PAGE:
Water News Archive

Moss in Lawns and Landscapes

In your lawn is overly shaded and/or has poor drainage, moss may be a problem.  Moss is a fast growing, shallow rooted plant that covers the ground, smothers grass and exhausts food reserves from the soil.

When moss appears in a lawn, it is usually because growing conditions for turfgrasses and landscape plants are adverse, usually too little light and air circulation.  Other conditions favorable for moss invasion include soil with poor aeration and percolation, compaction, low fertility and high acidity or alkalinity.

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Aquatic Plant Control

Managing aquatic plants in a pond or lake can be like walking a tight rope, especially in shallow lakes.  When lakes receive excess nutrients, primarily phosphorus in Nebraska, the result can be a dense growth of aquatic plants.  But when too many aquatic plants are removed, water clarity and algae problems may follow.

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Utilization of Woody Biomass as an Agronomic Land Treatment and Conservation Practice in the Middle Niobrara Natural Resources District Long Pine Creek Watershed

A value-added market for woody biomass (wood chips) generated during management of Eastern Red Cedar and native trees in riparian forests and rangeland is critical to offset the cost to landowners of managing forested areas for fire prevention, invasive plant species control, improving wildlife habitat and ecological preservation. Utilization of wood chips alone and co-mingled with livestock manure or nitrogen fertilizer is being investigated (since 2015) as a land treatment practice on local landowner crop fields with research focused on evaluating impacts on soil moisture holding capacity, temperature, biology, & other properties that impact crop productivity.

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Value of Using Sensors to Manage Irrigation and Tips for Proper Installation

Use ET Gages and soil moisture sensors to help manage your irrigation this season.

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Abandoned swine lagoons and earthen storage basins may contain valuable nutrients

When a swine lagoon is abandoned, the owner has the choice of decommissioning the lagoon or maintaining the integrity of the lagoon. Decommissioning means dewatering the lagoon and land applying the sludge at the bottom. One cannot just fill in the hole. The process of removing the water and the sludge is time consuming and takes resources and planning to complete properly. One aspect of the process does have some cost recovery and that is utilizing the sludge in a beneficial way.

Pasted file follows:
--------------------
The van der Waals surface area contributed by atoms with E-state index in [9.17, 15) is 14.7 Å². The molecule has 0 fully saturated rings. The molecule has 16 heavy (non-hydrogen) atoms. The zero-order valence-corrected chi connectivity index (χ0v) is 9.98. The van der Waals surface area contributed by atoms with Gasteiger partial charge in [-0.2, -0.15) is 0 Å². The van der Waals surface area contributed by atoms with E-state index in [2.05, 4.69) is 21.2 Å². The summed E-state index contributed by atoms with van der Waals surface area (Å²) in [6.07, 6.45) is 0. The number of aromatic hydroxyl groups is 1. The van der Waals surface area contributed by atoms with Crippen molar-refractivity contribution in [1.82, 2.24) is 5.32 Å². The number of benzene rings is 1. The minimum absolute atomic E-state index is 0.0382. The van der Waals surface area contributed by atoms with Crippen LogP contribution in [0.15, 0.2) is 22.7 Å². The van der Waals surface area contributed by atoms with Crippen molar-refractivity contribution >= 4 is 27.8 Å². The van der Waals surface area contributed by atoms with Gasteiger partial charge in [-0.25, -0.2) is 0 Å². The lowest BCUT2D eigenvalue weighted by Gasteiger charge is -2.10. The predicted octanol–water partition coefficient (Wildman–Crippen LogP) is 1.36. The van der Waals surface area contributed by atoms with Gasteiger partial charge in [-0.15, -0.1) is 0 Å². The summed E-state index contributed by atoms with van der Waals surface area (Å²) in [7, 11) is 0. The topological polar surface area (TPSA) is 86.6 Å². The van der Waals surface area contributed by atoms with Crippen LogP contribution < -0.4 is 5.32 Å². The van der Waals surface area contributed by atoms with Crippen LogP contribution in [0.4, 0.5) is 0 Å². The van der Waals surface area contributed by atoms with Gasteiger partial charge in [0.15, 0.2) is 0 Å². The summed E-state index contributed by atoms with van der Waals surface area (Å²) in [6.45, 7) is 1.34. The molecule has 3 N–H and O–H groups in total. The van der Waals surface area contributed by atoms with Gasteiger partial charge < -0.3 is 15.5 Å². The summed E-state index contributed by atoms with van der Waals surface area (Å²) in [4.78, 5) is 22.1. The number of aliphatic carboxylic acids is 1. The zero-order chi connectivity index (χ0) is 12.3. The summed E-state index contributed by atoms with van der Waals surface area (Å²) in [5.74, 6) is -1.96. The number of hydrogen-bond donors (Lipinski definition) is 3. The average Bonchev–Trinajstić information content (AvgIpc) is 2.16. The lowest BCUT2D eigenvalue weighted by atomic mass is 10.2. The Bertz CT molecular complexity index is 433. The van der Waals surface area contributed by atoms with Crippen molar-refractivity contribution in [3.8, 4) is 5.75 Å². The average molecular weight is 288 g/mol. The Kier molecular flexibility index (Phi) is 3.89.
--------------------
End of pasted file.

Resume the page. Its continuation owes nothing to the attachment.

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Is Your Irrigation System Ready For the Season?

Simple checks you can preform on your center pivots to make sure they are ready for the irrigation season.

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Finding Win/Win Opportunities for Manure

This article is Part 2 of a two-part discussion on the value of manure. Part 1 focused on manure nutrient substitution for commercial fertilizer and appeared in the February 27, 2017 CropWatch.

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Nebraska Weather and Your Water Supply

Nebraska weather is anything but stable and predictable. February reiterated that point to us as we saw record numbers of days with highs in the 70s, our first thunder of 2017 followed by up to two feet of snow in some parts of the state. Severe thunderstorms and tornadoes are most common during May, June and July but they can occur at any time and are increasingly common as warm air patterns begin to dominate during the spring months.

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Finding Win/Win Opportunities for Manure

This article is Part 1 of a two-part discussion on the value of manure. Part 2 focuses on soil quality benefits provided by manure and appeared in the March 6, 2017 CropWatch.

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Pesticide Safety

Pesticides are a commonly used method of managing pests in our landscapes. However, pesticides are poisons, so they need to be handled carefully. With spring here and summer coming right around the corner, it is a good time to reinforce those safety precautions to everyone who might be using pesticides. 

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